fd-Arthur-msg - 10/13/98
Food in the Arthur legends.
This file is a collection of various messages having a common theme that I have collected from my reading of the various computer networks. Some messages date back to 1989, some may be as recent as yesterday.
This file is part of a collection of files called Stefan's Florilegium. These files are available on the Internet at: http://www.florilegium.org
I have done a limited amount of editing. Messages having to do with separate topics were sometimes split into different files and sometimes extraneous information was removed. For instance, the message IDs were removed to save space and remove clutter.
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Mark S. Harris AKA: THLord Stefan li Rous
Stefan at florilegium.org
Date: Fri, 10 Apr 1998 21:19:37 -0400
From: renfrow at skylands.net (Cindy Renfrow)
Subject: Re: SC - Arthurian Feast (long)
>Some friends and I are putting together a bid for an event with an
>Arthurian theme. Specifically, it will be based on Malory's Morte d'Artur.
>We're looking for ideas for the feast. Ideally, we'd love food mentioned in
>the Morte, however, I haven't had much luck to date. I started with the
>stories of the Kitchen Knight and The Poisoned Apple, neither of which
>If anyone can point me toward food referrences in the Morte, or english
>cookbooks from Malory's time period, I would greatly appreciate the help.
Well, you're in luck. It just so happens I've gleaned all the food- and
hunting-related references I could find from Sir Thomas Malory's (c.1410 -
1471) "Le Morte D'arthur" for my various book projects. Sorry, I've
neglected to add the page/line numbers:
...Than the kynge lette purvey for a grete feste, and also he lette cry
both turnementis and justis thorowoute all his realme, and the day
appoynted and sette at Allhalowmasse...
..And Merlion was so disgysed that kynge Arthure knewe hym nat, for he was
all befurred in blacke shepis skynnes, and a grete payre of bootis, and a
boowe and arowis, in a russet gowne, and brought wylde gyese in hys honde...
...Than the kynge lete make a feste that lasted eyght dayes...
...And than they wente to the batayle agayne, and so hurteled togydirs lyke
too rammes that aythir felle to the erthe...
...Than was thys feste made redy, and the kynge was wedded at Camelot unto
dame Gwenyvere in the chirche of Seynte Stephyns with grete solempnitˇ.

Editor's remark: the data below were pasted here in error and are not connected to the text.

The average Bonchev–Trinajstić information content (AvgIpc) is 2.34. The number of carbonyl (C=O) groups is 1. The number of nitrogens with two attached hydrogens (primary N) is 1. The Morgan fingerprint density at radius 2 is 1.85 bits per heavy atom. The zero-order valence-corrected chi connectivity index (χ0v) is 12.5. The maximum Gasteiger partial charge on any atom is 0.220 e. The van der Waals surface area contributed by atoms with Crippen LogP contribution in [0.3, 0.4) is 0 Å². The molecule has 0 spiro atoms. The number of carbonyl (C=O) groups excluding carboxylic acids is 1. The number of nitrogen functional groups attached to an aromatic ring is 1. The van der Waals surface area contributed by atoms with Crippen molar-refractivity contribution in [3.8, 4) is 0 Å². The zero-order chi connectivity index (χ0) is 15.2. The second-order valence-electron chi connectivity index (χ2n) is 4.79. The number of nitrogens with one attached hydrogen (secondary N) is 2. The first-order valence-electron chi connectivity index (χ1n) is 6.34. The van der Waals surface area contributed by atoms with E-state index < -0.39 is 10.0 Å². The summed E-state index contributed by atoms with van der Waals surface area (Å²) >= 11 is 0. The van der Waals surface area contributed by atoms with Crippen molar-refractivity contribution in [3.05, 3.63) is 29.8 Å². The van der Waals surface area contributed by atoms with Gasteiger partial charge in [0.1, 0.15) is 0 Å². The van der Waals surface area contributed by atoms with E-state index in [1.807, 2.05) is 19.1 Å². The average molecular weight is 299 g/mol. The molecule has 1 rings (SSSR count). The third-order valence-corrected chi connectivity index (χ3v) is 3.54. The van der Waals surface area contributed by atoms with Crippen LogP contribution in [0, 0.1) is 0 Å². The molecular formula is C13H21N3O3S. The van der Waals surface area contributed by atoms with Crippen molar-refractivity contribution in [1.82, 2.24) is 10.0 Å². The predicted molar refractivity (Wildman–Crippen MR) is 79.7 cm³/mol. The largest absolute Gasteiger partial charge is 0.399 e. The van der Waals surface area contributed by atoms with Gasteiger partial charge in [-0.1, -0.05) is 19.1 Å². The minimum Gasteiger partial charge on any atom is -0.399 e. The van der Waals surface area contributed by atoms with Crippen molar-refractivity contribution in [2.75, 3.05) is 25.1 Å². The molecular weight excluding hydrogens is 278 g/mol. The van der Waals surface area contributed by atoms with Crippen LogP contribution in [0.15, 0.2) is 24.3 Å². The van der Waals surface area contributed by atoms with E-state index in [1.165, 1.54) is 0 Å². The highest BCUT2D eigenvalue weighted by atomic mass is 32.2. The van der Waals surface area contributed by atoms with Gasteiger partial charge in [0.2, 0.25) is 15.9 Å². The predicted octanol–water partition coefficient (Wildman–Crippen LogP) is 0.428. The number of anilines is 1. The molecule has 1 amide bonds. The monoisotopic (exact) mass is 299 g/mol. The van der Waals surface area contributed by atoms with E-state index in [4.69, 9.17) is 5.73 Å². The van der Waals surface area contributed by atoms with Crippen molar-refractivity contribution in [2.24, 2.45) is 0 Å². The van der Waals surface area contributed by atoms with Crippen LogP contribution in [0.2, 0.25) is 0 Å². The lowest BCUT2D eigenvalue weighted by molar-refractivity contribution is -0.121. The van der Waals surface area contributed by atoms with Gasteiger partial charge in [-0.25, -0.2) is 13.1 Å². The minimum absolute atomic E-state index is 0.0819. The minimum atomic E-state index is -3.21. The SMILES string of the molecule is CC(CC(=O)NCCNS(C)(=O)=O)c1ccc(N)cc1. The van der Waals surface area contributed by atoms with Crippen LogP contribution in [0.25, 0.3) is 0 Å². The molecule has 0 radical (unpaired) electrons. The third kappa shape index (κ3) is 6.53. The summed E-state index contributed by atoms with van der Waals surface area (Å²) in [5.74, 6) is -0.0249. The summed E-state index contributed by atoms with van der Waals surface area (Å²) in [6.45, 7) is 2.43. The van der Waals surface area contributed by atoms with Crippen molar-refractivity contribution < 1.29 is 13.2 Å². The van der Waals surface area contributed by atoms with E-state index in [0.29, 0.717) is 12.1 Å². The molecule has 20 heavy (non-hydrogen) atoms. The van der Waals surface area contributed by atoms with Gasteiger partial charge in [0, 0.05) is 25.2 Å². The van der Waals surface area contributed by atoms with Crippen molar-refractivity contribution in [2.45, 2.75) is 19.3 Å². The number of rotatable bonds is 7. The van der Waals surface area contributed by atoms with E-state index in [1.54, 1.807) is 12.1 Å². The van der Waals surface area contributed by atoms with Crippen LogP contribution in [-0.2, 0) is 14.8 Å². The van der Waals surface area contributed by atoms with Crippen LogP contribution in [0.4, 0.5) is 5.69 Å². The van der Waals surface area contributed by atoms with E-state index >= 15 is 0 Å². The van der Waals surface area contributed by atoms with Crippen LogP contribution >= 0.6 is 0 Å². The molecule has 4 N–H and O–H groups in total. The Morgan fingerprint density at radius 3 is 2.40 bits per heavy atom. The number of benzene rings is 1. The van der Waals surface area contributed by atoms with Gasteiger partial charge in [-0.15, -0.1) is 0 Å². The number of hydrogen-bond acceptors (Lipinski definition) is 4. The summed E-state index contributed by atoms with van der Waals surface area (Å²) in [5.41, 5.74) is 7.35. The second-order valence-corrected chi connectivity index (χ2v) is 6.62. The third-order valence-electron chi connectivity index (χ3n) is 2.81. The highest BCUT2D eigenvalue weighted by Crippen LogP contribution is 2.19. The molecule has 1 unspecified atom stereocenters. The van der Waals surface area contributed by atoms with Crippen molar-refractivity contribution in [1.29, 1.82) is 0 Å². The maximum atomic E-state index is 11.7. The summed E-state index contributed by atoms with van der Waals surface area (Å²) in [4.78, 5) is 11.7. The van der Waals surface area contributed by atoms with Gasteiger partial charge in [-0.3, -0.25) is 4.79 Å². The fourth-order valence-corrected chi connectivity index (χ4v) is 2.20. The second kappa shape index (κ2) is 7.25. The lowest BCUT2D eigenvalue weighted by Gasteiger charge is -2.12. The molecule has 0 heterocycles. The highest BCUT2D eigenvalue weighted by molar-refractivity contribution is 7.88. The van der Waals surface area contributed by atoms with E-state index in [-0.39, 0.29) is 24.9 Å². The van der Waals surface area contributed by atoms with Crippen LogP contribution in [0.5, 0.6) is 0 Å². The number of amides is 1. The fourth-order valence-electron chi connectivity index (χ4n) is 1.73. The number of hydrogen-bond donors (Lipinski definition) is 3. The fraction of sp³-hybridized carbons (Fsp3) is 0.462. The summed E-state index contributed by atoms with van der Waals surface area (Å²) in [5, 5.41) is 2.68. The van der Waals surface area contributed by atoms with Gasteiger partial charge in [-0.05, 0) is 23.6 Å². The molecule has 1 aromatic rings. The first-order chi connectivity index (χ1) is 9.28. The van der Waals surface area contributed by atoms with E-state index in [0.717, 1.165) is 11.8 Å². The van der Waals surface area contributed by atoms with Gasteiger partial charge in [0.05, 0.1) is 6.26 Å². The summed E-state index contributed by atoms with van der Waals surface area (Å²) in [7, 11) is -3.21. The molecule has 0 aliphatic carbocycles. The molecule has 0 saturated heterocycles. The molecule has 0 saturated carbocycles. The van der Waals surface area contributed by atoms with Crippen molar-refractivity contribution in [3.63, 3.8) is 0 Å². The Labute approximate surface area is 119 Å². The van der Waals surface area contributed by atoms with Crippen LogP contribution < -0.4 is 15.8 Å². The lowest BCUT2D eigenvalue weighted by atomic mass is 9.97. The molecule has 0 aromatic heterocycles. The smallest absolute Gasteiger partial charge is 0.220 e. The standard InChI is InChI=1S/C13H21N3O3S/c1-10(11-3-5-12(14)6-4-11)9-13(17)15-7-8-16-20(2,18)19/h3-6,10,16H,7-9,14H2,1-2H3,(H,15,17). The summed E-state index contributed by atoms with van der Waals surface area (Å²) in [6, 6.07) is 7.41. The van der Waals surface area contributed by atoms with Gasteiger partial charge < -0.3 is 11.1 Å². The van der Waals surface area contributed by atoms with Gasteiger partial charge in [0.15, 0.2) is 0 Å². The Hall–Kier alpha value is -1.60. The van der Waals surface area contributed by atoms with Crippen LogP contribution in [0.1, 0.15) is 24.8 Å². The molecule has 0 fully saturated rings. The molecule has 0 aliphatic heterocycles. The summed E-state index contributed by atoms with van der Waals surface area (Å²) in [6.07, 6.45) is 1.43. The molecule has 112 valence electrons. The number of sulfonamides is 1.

Than as every man was sette as hys degrˇ asked, Merlion wente to all the
knyghtes of the Rounde Table and bade hem sitte stylle, 'that none of you
remeve, for ye shall se a straunge and a mervailous adventure.'...
...And the herte wente aboute the Rounde Table, and as he wente by the
syde-bourdis the brachet ever boote hym by the buttocke and pulde outte a
pece, wherethorow the herte lope a grete lepe and overthrew a knyght that
sate at the syde-bourde...
...Than sir Gawayne and Gaherys rode more than a paas after the whyte
herte, and lete slyppe at the herte thre couple of greyhoundes. And so
they chace the herte into a castel, and in the chyef place of the castel
they slew the hert. Gawayne and Gaherys folowed afftir...
...And within a whyle they com to the hermytage and toke such lodgynge as
was there, and as grasse and otis and brede for their horsis...
...And there he had with hym ryght good chere and fared of the beste with
passyng good wyne, and had myry reste that nyght. And on the morne he
harde masse and dyned...
...Therewythall they ledde the kynge and his felawys into a fayre chambir,
and there was a clothe leyde rychely beseyne of all that longed to a table,
and there were they served of all wynes and metys that they coude thynke
of. But of that the kynge had grete mervayle, for he never fared bettir in
his lyff as for one souper...
...And three damesels turned brochis [spits], and thereon was twelve
chyldir but late borne, and they were broched in maner lyke birdis...
...they fared with the Romaynes as grayhoundis doth with harys...
...they broched barellys and brought them the wyne wyth brede and brawne
and many ryche byrdys...
...sir Launcelot layde hym downe undir this appyll-tre, and his helmet
undir his hede...
...So forthwith there com a foster with four horsys lade with fatte
venyson. And anone sir Kay seyde, 'Here is good mete for us for one
meale, for we had not many a day no good repaste.' And so that venyson was
rosted, sodde, and bakyn...
...And into the kychyn I shall brynge hym, and there he shall have fatte
browes every day that he shall be as fatte at the twelve-monthe ende as a
...'What art thou but a luske [sluggard], and a turner of brochis [spits],
and a ladyll-waysher?'...'Fye on the, kychyn knave! Wolt thou fynyssh myne
adventure? Thou shalt anone be mette withall, that thou woldyst nat for
all the broth that ever thou souped onys to loke hym in the face'...
...'Dwarff,' seyde the lady, 'I am gladde of thys tydynges. Therefore go
thou unto an hermytage of myne hereby and bere with the of my wyne in too
flagons of sylver - they ar of two galons - and also two caste [two
batches] of brede, with the fatte venyson ibake and deyntˇ foules; and a
cuppe of golde here I delyver the that is ryche of precious stonys. And
bere all this to myne hermytage and putt hit in the hermytis hondis...[to
be given to the damsel Lynet and sir Bewmaynes]...And so within a lytyll
whyle they com to the hermytage, and there they dranke the wyne and ete the
venyson and the foulys bakyn...
...dame Lyonesse, ordayned grete aray uppon hir party for hir noble
knyghtys, for all maner of lodgynge and vytayle that cam by londe and by
watir, that there lacked nothynge...
...sir Pertolope seyde, 'I pray you that at this feste I may be your
chambirlayne.'...And than sir Perimones prayde sir Gareth to graunte hym to
be his chyeff butler at the hygh feste...Than com in sir Persaunte of Inde
wyth an hondred knyghtes with hym, and there he dud omage and feautˇ,
and...he requyred sir Gareth that he myght serve hym of the wyne that day
of the hyghe feste...Than cam the Rede Knyght...[and] he asked of sir
Gareth to be his kerver...
...he laboured in huntynge and in hawkynge - never jantylman more that ever
we herde rede of. And as the booke seyth, he began good mesures of
blowynge of beestes of venery, and beestes of chaace and all maner of
vermaynes [vermin], and all the tearmys we have yet of hawkynge and